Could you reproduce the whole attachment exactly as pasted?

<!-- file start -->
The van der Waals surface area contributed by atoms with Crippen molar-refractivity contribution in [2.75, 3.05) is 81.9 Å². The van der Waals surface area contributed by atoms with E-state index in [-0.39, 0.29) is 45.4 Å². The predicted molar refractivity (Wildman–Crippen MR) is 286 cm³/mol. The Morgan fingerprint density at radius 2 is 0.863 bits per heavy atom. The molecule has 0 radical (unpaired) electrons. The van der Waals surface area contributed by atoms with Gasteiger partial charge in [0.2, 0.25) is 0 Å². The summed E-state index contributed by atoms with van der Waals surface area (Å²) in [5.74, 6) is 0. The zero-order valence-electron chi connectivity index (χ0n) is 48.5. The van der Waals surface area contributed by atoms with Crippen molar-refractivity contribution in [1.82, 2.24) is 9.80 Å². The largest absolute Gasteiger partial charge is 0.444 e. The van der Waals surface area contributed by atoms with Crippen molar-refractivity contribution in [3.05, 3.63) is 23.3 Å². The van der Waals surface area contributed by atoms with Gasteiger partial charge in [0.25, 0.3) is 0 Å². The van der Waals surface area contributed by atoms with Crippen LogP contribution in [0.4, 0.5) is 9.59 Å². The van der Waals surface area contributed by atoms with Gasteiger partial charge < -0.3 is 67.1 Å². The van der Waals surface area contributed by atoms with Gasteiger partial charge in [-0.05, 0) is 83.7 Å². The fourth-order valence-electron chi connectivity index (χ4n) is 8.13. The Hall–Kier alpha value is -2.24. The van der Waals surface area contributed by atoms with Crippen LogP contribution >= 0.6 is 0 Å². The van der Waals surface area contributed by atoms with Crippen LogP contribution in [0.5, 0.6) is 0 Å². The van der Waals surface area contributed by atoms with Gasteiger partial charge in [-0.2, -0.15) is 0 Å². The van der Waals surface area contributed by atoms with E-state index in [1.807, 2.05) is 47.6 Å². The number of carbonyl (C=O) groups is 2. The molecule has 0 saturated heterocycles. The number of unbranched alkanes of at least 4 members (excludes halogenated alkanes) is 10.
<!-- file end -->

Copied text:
The van der Waals surface area contributed by atoms with Crippen molar-refractivity contribution in [2.75, 3.05) is 81.9 Å². The van der Waals surface area contributed by atoms with E-state index in [-0.39, 0.29) is 45.4 Å². The predicted molar refractivity (Wildman–Crippen MR) is 286 cm³/mol. The Morgan fingerprint density at radius 2 is 0.863 bits per heavy atom. The molecule has 0 radical (unpaired) electrons. The van der Waals surface area contributed by atoms with Gasteiger partial charge in [0.2, 0.25) is 0 Å². The summed E-state index contributed by atoms with van der Waals surface area (Å²) in [5.74, 6) is 0. The zero-order valence-electron chi connectivity index (χ0n) is 48.5. The van der Waals surface area contributed by atoms with Crippen molar-refractivity contribution in [1.82, 2.24) is 9.80 Å². The largest absolute Gasteiger partial charge is 0.444 e. The van der Waals surface area contributed by atoms with Crippen molar-refractivity contribution in [3.05, 3.63) is 23.3 Å². The van der Waals surface area contributed by atoms with Gasteiger partial charge in [0.25, 0.3) is 0 Å². The van der Waals surface area contributed by atoms with Crippen LogP contribution in [0.4, 0.5) is 9.59 Å². The van der Waals surface area contributed by atoms with Gasteiger partial charge < -0.3 is 67.1 Å². The van der Waals surface area contributed by atoms with Gasteiger partial charge in [-0.05, 0) is 83.7 Å². The fourth-order valence-electron chi connectivity index (χ4n) is 8.13. The Hall–Kier alpha value is -2.24. The van der Waals surface area contributed by atoms with Crippen LogP contribution >= 0.6 is 0 Å². The van der Waals surface area contributed by atoms with Crippen LogP contribution in [0.5, 0.6) is 0 Å². The van der Waals surface area contributed by atoms with Gasteiger partial charge in [-0.2, -0.15) is 0 Å². The van der Waals surface area contributed by atoms with E-state index in [1.807, 2.05) is 47.6 Å². The number of carbonyl (C=O) groups is 2. The molecule has 0 saturated heterocycles. The number of unbranched alkanes of at least 4 members (excludes halogenated alkanes) is 10.